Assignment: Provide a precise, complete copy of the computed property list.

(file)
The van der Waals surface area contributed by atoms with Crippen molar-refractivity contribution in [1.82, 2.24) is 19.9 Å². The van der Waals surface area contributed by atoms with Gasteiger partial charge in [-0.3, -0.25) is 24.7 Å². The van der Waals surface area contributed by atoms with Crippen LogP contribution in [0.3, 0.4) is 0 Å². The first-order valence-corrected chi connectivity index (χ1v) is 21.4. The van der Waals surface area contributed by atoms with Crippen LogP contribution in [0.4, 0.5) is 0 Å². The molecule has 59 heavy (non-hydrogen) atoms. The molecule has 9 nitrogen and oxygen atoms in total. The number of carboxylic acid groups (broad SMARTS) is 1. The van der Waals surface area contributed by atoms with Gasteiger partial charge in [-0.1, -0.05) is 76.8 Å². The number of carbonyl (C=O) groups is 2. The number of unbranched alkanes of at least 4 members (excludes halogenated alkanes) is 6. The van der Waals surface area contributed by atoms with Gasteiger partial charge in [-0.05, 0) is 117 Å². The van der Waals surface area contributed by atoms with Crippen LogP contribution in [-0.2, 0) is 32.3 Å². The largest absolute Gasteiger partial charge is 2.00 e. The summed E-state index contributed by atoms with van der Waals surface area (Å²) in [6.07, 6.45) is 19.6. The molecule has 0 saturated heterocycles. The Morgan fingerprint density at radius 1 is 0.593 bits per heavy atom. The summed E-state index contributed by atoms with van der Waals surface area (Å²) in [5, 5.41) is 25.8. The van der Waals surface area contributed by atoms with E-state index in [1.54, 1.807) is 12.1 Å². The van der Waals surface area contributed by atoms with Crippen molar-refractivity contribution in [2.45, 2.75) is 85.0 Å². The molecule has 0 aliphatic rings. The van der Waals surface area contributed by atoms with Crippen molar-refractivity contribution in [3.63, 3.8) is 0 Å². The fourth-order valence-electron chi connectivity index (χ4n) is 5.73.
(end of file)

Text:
The van der Waals surface area contributed by atoms with Crippen molar-refractivity contribution in [1.82, 2.24) is 19.9 Å². The van der Waals surface area contributed by atoms with Gasteiger partial charge in [-0.3, -0.25) is 24.7 Å². The van der Waals surface area contributed by atoms with Crippen LogP contribution in [0.3, 0.4) is 0 Å². The first-order valence-corrected chi connectivity index (χ1v) is 21.4. The van der Waals surface area contributed by atoms with Crippen LogP contribution in [0.4, 0.5) is 0 Å². The molecule has 59 heavy (non-hydrogen) atoms. The molecule has 9 nitrogen and oxygen atoms in total. The number of carboxylic acid groups (broad SMARTS) is 1. The van der Waals surface area contributed by atoms with Gasteiger partial charge in [-0.1, -0.05) is 76.8 Å². The number of carbonyl (C=O) groups is 2. The number of unbranched alkanes of at least 4 members (excludes halogenated alkanes) is 6. The van der Waals surface area contributed by atoms with Gasteiger partial charge in [-0.05, 0) is 117 Å². The van der Waals surface area contributed by atoms with Crippen LogP contribution in [-0.2, 0) is 32.3 Å². The largest absolute Gasteiger partial charge is 2.00 e. The summed E-state index contributed by atoms with van der Waals surface area (Å²) in [6.07, 6.45) is 19.6. The molecule has 0 saturated heterocycles. The Morgan fingerprint density at radius 1 is 0.593 bits per heavy atom. The summed E-state index contributed by atoms with van der Waals surface area (Å²) in [5, 5.41) is 25.8. The van der Waals surface area contributed by atoms with E-state index in [1.54, 1.807) is 12.1 Å². The van der Waals surface area contributed by atoms with Crippen molar-refractivity contribution in [2.45, 2.75) is 85.0 Å². The molecule has 0 aliphatic rings. The van der Waals surface area contributed by atoms with Crippen molar-refractivity contribution in [3.63, 3.8) is 0 Å². The fourth-order valence-electron chi connectivity index (χ4n) is 5.73.